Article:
April is IBS Awareness Month - What you may not know about IBS
In honor of April being “IBS Awareness Month”, I have compiled a few facts about IBS, either reported by the International Foundation for Functional Gastrointestinal Disorders (IFFGD) or from my review of the literature.
I also want to share an excellent article written on last month’s Berkeley Wellness Letter (I don’t think it’s a coincidence!): The ABCs of IBS. This article stresses the importance of a Low FODMAP diet in the management of symptoms and re-iterates that “because the diet is so restrictive and hard to follow, it’s best done under the guidance of a registered dietitian nutritionist (RDN) who is knowledgeable about the diet and can ensure that it’s done in a healthful fashion”.
FACTS ABOUT IBS
IBS is estimated to affect 7-15% people worldwide - 8% of people living in North America and Europe suffer from IBS
IBS accounts for an estimated 36% of patients seen in gastroenterology practices
60-65% of those who suffer from IBS are women
IBS can severely impact the quality of life: IBS patients have lower measures of physical, social, and emotional wellbeing than healthy people or those with other chronic illnesses
Due to the severity of symptoms, people mostly report IBS affecting their ability to leave their home, go to school or perform their job. In a 2009 survey, IBS patients reported restricting activities on average 20% of days (73) in a year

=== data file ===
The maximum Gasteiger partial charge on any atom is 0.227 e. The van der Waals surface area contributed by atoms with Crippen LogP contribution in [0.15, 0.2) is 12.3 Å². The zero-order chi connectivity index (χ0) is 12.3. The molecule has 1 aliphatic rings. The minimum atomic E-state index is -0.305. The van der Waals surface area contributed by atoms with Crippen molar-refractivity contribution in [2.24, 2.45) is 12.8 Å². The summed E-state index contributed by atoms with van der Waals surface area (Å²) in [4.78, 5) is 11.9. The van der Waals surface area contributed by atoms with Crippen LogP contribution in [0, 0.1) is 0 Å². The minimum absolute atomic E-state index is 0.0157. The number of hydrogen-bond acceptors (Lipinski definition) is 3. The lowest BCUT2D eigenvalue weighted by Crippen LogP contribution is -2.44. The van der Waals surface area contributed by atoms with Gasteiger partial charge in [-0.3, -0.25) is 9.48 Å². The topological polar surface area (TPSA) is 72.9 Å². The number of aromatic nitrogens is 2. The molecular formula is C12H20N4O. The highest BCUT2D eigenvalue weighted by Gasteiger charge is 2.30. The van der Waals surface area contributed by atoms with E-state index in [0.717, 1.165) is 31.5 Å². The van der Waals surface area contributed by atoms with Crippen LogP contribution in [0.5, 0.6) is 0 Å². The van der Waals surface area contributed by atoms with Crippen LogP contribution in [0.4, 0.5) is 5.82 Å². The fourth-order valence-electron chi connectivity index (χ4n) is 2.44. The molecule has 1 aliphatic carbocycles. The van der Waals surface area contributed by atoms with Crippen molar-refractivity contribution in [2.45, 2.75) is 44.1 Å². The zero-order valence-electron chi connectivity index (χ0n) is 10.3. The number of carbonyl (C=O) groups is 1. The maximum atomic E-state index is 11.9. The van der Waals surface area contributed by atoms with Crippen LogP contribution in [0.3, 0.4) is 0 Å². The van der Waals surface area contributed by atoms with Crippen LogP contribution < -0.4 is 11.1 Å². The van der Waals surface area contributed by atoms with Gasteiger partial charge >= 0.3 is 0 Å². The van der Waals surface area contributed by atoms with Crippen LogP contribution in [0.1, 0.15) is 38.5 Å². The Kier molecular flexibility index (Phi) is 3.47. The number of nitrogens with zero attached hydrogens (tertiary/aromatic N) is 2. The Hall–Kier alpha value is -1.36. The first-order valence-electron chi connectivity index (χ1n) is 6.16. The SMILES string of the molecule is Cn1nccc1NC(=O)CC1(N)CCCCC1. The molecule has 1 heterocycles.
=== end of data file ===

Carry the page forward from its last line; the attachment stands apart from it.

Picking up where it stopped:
The most frequently reported symptoms are pain, bowel difficulties, and bloating: imagine having symptoms similar to stomach flu on a chronic basis – abdominal pain, diarrhea, constipation, gas, or bloating that wax and wane but never permanently go away
There is no cure as of yet: treatments are aimed at alleviating symptoms. Medications currently approved for IBS may work for some, but not all patients.
The cost of IBS is high. Direct costs of IBS have been estimated to be approximately $1.5 billion and as high as $10 billion adjusted costs (excluding the costs of prescription and over-the-counter drugs)
Indirect costs, including missed work and decreased work productivity, of IBS have been estimated as high as $20 billion annually based only on IBS patients who sought medical attention
In research studies, a low FODMAP diet has shown to benefit 75% of people who tried it. Improvements are seen as early as within one week and persist long term with a personalized (not as restrictive) version of the diet.